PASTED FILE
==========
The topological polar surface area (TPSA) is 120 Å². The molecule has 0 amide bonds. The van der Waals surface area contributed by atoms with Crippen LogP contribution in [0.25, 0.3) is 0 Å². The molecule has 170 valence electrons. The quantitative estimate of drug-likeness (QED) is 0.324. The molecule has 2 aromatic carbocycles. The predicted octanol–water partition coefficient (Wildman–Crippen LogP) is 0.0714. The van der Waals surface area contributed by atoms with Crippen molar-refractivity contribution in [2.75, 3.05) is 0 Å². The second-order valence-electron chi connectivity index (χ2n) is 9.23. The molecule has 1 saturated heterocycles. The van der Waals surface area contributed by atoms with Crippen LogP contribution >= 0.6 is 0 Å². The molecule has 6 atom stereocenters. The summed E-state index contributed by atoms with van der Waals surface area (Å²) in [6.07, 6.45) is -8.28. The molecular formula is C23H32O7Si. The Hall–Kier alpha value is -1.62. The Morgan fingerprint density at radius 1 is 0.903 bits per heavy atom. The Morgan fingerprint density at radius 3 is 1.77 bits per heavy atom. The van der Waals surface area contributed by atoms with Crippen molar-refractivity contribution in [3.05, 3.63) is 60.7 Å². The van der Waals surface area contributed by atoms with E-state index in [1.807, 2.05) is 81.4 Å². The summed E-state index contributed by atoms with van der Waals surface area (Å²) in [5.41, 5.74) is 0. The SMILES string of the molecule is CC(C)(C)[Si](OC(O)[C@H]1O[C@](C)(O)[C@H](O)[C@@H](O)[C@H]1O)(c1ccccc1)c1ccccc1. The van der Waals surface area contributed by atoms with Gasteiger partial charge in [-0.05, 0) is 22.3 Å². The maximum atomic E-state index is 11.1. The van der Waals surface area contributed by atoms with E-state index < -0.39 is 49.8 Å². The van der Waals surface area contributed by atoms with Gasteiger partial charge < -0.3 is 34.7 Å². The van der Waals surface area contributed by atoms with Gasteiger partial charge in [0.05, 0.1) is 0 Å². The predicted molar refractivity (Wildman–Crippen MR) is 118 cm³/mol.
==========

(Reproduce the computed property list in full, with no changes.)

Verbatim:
The topological polar surface area (TPSA) is 120 Å². The molecule has 0 amide bonds. The van der Waals surface area contributed by atoms with Crippen LogP contribution in [0.25, 0.3) is 0 Å². The molecule has 170 valence electrons. The quantitative estimate of drug-likeness (QED) is 0.324. The molecule has 2 aromatic carbocycles. The predicted octanol–water partition coefficient (Wildman–Crippen LogP) is 0.0714. The van der Waals surface area contributed by atoms with Crippen molar-refractivity contribution in [2.75, 3.05) is 0 Å². The second-order valence-electron chi connectivity index (χ2n) is 9.23. The molecule has 1 saturated heterocycles. The van der Waals surface area contributed by atoms with Crippen LogP contribution >= 0.6 is 0 Å². The molecule has 6 atom stereocenters. The summed E-state index contributed by atoms with van der Waals surface area (Å²) in [6.07, 6.45) is -8.28. The molecular formula is C23H32O7Si. The Hall–Kier alpha value is -1.62. The Morgan fingerprint density at radius 1 is 0.903 bits per heavy atom. The Morgan fingerprint density at radius 3 is 1.77 bits per heavy atom. The van der Waals surface area contributed by atoms with Crippen molar-refractivity contribution in [3.05, 3.63) is 60.7 Å². The van der Waals surface area contributed by atoms with E-state index in [1.807, 2.05) is 81.4 Å². The summed E-state index contributed by atoms with van der Waals surface area (Å²) in [5.41, 5.74) is 0. The SMILES string of the molecule is CC(C)(C)[Si](OC(O)[C@H]1O[C@](C)(O)[C@H](O)[C@@H](O)[C@H]1O)(c1ccccc1)c1ccccc1. The van der Waals surface area contributed by atoms with Gasteiger partial charge in [-0.05, 0) is 22.3 Å². The maximum atomic E-state index is 11.1. The van der Waals surface area contributed by atoms with E-state index < -0.39 is 49.8 Å². The van der Waals surface area contributed by atoms with Gasteiger partial charge < -0.3 is 34.7 Å². The van der Waals surface area contributed by atoms with Gasteiger partial charge in [0.05, 0.1) is 0 Å². The predicted molar refractivity (Wildman–Crippen MR) is 118 cm³/mol.